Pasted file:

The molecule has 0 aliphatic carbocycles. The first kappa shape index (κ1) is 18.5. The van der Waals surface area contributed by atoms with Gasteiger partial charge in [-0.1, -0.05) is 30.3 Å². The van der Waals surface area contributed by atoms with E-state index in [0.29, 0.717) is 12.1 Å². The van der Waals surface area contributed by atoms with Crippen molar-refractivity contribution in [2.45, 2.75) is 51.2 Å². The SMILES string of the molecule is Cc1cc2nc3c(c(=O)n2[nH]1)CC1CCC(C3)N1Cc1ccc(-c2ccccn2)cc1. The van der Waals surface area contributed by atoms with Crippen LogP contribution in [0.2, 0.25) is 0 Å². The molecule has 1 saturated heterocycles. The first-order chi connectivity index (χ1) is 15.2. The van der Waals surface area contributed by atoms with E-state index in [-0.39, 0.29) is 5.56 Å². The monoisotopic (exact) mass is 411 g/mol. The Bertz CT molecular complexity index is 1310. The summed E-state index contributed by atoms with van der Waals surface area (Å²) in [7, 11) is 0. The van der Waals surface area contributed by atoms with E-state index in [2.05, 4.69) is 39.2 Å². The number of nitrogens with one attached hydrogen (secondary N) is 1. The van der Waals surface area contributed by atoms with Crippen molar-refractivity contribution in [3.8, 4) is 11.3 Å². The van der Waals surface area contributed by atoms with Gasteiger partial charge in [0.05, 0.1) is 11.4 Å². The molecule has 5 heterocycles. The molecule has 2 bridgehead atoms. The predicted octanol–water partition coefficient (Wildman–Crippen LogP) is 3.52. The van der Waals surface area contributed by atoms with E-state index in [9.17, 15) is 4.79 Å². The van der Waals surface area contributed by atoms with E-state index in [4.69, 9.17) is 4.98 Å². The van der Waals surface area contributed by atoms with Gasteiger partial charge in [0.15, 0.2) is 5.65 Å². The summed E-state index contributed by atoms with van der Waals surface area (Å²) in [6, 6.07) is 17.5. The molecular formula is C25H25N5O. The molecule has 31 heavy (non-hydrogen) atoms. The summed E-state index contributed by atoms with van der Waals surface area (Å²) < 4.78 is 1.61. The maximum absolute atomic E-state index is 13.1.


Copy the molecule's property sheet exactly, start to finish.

The molecule has 0 aliphatic carbocycles. The first kappa shape index (κ1) is 18.5. The van der Waals surface area contributed by atoms with Gasteiger partial charge in [-0.1, -0.05) is 30.3 Å². The van der Waals surface area contributed by atoms with E-state index in [0.29, 0.717) is 12.1 Å². The van der Waals surface area contributed by atoms with Crippen molar-refractivity contribution in [2.45, 2.75) is 51.2 Å². The SMILES string of the molecule is Cc1cc2nc3c(c(=O)n2[nH]1)CC1CCC(C3)N1Cc1ccc(-c2ccccn2)cc1. The van der Waals surface area contributed by atoms with Crippen LogP contribution in [0.2, 0.25) is 0 Å². The molecule has 1 saturated heterocycles. The first-order chi connectivity index (χ1) is 15.2. The van der Waals surface area contributed by atoms with E-state index in [-0.39, 0.29) is 5.56 Å². The monoisotopic (exact) mass is 411 g/mol. The Bertz CT molecular complexity index is 1310. The summed E-state index contributed by atoms with van der Waals surface area (Å²) in [7, 11) is 0. The van der Waals surface area contributed by atoms with E-state index in [2.05, 4.69) is 39.2 Å². The number of nitrogens with one attached hydrogen (secondary N) is 1. The van der Waals surface area contributed by atoms with Crippen molar-refractivity contribution in [3.8, 4) is 11.3 Å². The van der Waals surface area contributed by atoms with Gasteiger partial charge in [0.05, 0.1) is 11.4 Å². The molecule has 5 heterocycles. The molecule has 2 bridgehead atoms. The predicted octanol–water partition coefficient (Wildman–Crippen LogP) is 3.52. The van der Waals surface area contributed by atoms with E-state index in [9.17, 15) is 4.79 Å². The van der Waals surface area contributed by atoms with E-state index in [4.69, 9.17) is 4.98 Å². The van der Waals surface area contributed by atoms with Gasteiger partial charge in [0.15, 0.2) is 5.65 Å². The summed E-state index contributed by atoms with van der Waals surface area (Å²) in [6, 6.07) is 17.5. The molecular formula is C25H25N5O. The molecule has 31 heavy (non-hydrogen) atoms. The summed E-state index contributed by atoms with van der Waals surface area (Å²) < 4.78 is 1.61. The maximum absolute atomic E-state index is 13.1.